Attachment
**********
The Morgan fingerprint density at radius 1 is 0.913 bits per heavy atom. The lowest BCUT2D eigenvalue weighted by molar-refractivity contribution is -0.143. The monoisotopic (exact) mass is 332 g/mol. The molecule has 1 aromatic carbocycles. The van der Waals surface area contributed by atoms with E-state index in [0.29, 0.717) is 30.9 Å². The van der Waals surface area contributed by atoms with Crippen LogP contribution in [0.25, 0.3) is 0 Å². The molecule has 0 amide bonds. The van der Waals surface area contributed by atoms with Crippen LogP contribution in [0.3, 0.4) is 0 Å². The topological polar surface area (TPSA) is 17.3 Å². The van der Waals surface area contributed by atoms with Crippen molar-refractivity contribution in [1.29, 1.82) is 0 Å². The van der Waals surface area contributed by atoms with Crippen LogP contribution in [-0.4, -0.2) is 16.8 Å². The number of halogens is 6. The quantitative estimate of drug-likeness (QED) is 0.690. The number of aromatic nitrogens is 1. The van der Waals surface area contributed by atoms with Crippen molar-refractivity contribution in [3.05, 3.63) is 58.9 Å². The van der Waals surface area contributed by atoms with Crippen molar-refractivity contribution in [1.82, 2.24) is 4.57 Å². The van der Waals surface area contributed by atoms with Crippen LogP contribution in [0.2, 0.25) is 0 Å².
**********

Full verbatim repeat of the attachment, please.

The Morgan fingerprint density at radius 1 is 0.913 bits per heavy atom. The lowest BCUT2D eigenvalue weighted by molar-refractivity contribution is -0.143. The monoisotopic (exact) mass is 332 g/mol. The molecule has 1 aromatic carbocycles. The van der Waals surface area contributed by atoms with E-state index in [0.29, 0.717) is 30.9 Å². The van der Waals surface area contributed by atoms with Crippen LogP contribution in [0.25, 0.3) is 0 Å². The molecule has 0 amide bonds. The van der Waals surface area contributed by atoms with Crippen LogP contribution in [0.3, 0.4) is 0 Å². The topological polar surface area (TPSA) is 17.3 Å². The van der Waals surface area contributed by atoms with Crippen molar-refractivity contribution in [1.29, 1.82) is 0 Å². The van der Waals surface area contributed by atoms with Crippen LogP contribution in [-0.4, -0.2) is 16.8 Å². The number of halogens is 6. The quantitative estimate of drug-likeness (QED) is 0.690. The number of aromatic nitrogens is 1. The van der Waals surface area contributed by atoms with Crippen molar-refractivity contribution in [3.05, 3.63) is 58.9 Å². The van der Waals surface area contributed by atoms with Crippen molar-refractivity contribution in [1.82, 2.24) is 4.57 Å². The van der Waals surface area contributed by atoms with Crippen LogP contribution in [0.2, 0.25) is 0 Å².